|Publication number||US6186645 B1|
|Application number||US 09/256,619|
|Publication date||Feb 13, 2001|
|Filing date||Feb 23, 1999|
|Priority date||Feb 24, 1997|
|Also published as||US5934792, WO1998037361A1|
|Publication number||09256619, 256619, US 6186645 B1, US 6186645B1, US-B1-6186645, US6186645 B1, US6186645B1|
|Inventors||Richard J. Camarota|
|Original Assignee||Itc, Inc.|
|Export Citation||BiBTeX, EndNote, RefMan|
|Patent Citations (3), Referenced by (64), Classifications (21), Legal Events (9)|
|External Links: USPTO, USPTO Assignment, Espacenet|
This application is a continuation-in-part of U.S. patent application Ser. No. 08/805,046, filed Feb. 24, 1997, now U.S. Pat. No. 5,934,792 the disclosure of which is incorporated herein in its entirety by reference.
1. Field of the Invention
The present invention relates generally to flexible lighting systems, and more specifically, to a flexible lighting system that can be bent and folded to accommodate a variety of surfaces and that can be installed more efficiently than prior art flexible lights.
2. Description of the Related Art
Flexible lighting strips or rods have been known for many years. Typical applications for such flexible lighting include: interior and exterior trim for recreational vehicles, trim for boats, showcase and display lighting, and aircraft emergency pathway illumination.
One typical flexible lighting strip, disclosed by Anquentin in U.S. Pat. No. 4,107,767, is comprised of an elongated section of transluscent plastic material having a portion formed as a cylindrical duct that houses a chain of electric lamps. At one end of the cylindrical duct, a pair of conductors is exposed for energizing the electric lamps. The cylindrical duct is filled with a translucent polymerizable compound that fixes the relative position of the chain of electric lamps within the cylindrical duct. Such a flexible lighting strip is preferably mounted to a support, such as a showcase, using double-sided adhesive tape.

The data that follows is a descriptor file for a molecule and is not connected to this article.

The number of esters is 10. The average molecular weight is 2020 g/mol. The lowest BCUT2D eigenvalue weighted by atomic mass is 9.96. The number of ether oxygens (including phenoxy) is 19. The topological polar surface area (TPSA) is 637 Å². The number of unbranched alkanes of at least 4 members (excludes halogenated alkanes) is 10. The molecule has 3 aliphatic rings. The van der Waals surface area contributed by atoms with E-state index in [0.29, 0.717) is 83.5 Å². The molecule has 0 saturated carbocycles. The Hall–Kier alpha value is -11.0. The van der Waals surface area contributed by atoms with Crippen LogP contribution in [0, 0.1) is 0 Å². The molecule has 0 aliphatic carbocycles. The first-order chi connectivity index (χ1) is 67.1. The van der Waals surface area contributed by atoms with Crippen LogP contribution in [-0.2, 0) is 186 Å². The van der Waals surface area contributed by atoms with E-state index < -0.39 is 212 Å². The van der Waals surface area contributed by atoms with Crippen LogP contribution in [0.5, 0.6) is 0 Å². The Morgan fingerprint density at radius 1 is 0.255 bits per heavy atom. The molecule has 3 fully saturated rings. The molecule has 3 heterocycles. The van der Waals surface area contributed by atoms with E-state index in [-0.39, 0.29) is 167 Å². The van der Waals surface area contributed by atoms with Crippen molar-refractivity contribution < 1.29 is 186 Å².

A typical flexible lighting rod, disclosed by Lin in U.S. Pat. No. 4,607,317, consists of a molded or extruded, bendable and foldable bulb-holding bar body made of poly-vinyl-chloride (“PVC”) or similar plastic, two conducting wires and a plurality of conductive plugs connected with a plurality of small bulbs spaced with suitable pitch in series. The foremost and terminal bulbs of each set of bulbs are connected to the two conducting wires. This flexible lighting rod is typically mounted to a support using brackets or similar fasteners.
Notwithstanding the aforementioned known flexible lighting strips and rods, there is a need for an improved flexible lighting system. Specifically, there is a need for a flexible lighting system that provides greater efficiency, flexibility and precision in mounting. An improved mounting alternative facilitates installation and promotes use of the improved flexible lighting system. There is also a need for a method of making a flexible lighting system that not only facilitates installation but also provides a light source that is distributed throughout the length of a lighting rod, thereby reducing the segmented appearance of the discrete lighting elements and providing more of an appearance of a solid bar of light.
It is an object of the present invention to provide a flexible lighting system that provides improved efficiency, flexibility and precision of installation over the prior art.